That would have to be Jessie Cahalin and her wonderful ‘Books in my handbag’ blog. Before I met her at the Narberth book fair I was sorely lacking in the importance of using social media as a tool to engage readers. Thank you Jessie!
Fiona: Do you see writing as a career?
Not really, especially not in a monetary sense anyway! It’s just so tough these days to make a living out of writing so I would say my ‘career’ was in teaching. Writing is very important to me however. I see it more as an intrinsic way of keeping mentally healthy.
Fiona: If you had to do it all over again, would you change anything in your latest book?
Not really…I did consider the prospect of my protagonist forming a new relationship but decided it was too ‘soon’ for her – she had more crucial things to come to terms with first.
Fiona: Did you learn anything during the writing of your recent book?
I learn all the time when I’m writing. The research that goes with it shows me just how little I actually know! Seriously though, in writing Hope Cottage I think what I learned most was how important it is to channel negative emotions into something creative and how that very process can ‘heal.’
Fiona: If your book was made into a film, who would you like to play the lead?
Ooh! That’s difficult! Possibly Cate Blanchett.
Fiona: Any advice for other writers?
Just do it! Don’t be afraid – remember that it is always up to you how narrow or wide you make your audience. And another thing . . . Always read your work aloud to someone (even if it’s just a teddy!) when doing a final edit. We ‘hear’ errors in word choices, punctuation and grammar/sentence construction far easier than we ‘see’ them.
Fiona: Anything specific you want to tell your readers?
If you have half as much pleasure out of reading my work as I did writing it then we’ll be fine! I appreciate the support of every one of you – truly!
Fiona: What book are you reading now?
Kate Mosse -The Burning Chambers
Fiona: Do you remember the first book you read?
My mother was a born story-teller. She taught me to love books and to read before I started school. I remember the very first day in what was then called ‘Infant’s School.’ My teacher discovered that I could already read so she took me to the library which was up a flight of very narrow stairs and next to the head-mistresses office to choose a book to take home. I can’t remember the title but it was about a farm. I can still ‘see’ the picture of the farmyard and the chickens!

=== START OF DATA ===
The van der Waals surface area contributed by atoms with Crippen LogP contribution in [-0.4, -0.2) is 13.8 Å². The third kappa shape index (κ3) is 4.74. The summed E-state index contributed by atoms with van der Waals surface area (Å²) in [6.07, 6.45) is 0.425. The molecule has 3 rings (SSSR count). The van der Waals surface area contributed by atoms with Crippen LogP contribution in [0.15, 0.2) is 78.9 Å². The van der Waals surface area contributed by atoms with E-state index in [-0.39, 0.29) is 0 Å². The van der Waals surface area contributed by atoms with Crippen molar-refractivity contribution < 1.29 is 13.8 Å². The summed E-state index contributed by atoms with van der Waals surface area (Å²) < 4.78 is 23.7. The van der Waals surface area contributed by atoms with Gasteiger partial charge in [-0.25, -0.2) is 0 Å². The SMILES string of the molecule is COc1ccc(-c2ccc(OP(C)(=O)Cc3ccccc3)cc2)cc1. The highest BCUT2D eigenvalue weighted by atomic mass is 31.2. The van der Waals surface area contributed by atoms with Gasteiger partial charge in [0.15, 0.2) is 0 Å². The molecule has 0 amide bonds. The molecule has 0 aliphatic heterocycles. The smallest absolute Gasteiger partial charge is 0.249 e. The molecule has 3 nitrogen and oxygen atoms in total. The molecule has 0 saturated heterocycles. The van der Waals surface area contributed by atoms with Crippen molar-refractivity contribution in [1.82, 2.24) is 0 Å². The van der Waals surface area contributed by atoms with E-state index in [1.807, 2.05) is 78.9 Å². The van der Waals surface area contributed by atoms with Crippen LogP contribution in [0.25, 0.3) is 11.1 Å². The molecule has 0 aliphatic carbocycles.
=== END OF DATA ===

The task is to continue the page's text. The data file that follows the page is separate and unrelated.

Fiona: What makes you laugh/cry?
A few years ago I would have said I was very sentimental and lots of things would make me cry. However, life’s hard times taught me to lose a lot of that sentimentality for my own sake. Laughter wise? I have a dark sense of humour as readers of Door will discover. I enjoy Ricky Gervais’ Derek for example.
Fiona: Is there one person, past or present, you would love to meet? Why?
One of the people whom I most admire is David Attenborough. I love the way his life’s passion pours from every artery! Oh, and Dave Grohl for the same reasons!
Fiona: Do you have any hobbies?
Yes…sewing, making vintage-style handbags, reading. I lift weight at the gym three times a week but unfortunately also love baking so it negates the benefits!
Fiona: What TV shows/films do you enjoy watching?
Believe it or not, I do not have t.v. at home. I made that ‘lifestyle’ decision when I retired as I think we can spend too much precious time just ‘consuming’ it. I do occasionally watch d.v.d’s though. My all-time favourite films are Chocolat and A Good Year.
Fiona: Favorite foods, colors, music?
Foods – chocolate, cake and pizza.
Music – I have a wide and eclectic taste in music which includes everything from heavy metal to classical.
Fiona: Imagine a future where you no longer write. What would you do?
Go mad with a head full of thoughts!
Fiona: You only have 24 hours to live how would you spend that time?
In sheer panic – like a dog chasing its tail!
Fiona: What do you want written on your head stone?
You only live once so make it a good one!
Fiona: Do you have a blog or website readers can visit for updates, events and special offers?
Twitter – https://twitter.com/serialsemantic
Instagram and website coming soon!
By Catherine McCarthy – The Gatekeeper’s Apprentice – YA Fantasy https://www.amazon.com/Gatekeeper%60s-Apprentice-Catherine-McCarthy-ebook/dp/B00Y0OSI1A/ref=sr_1_fkmrnull_2?keywords=The+Gatekeeper%E2%80%99s+Apprentice&qid=1556130855&s=gateway&sr=8-2-fkmrnull
Coming soon – Door and Other Portal Stories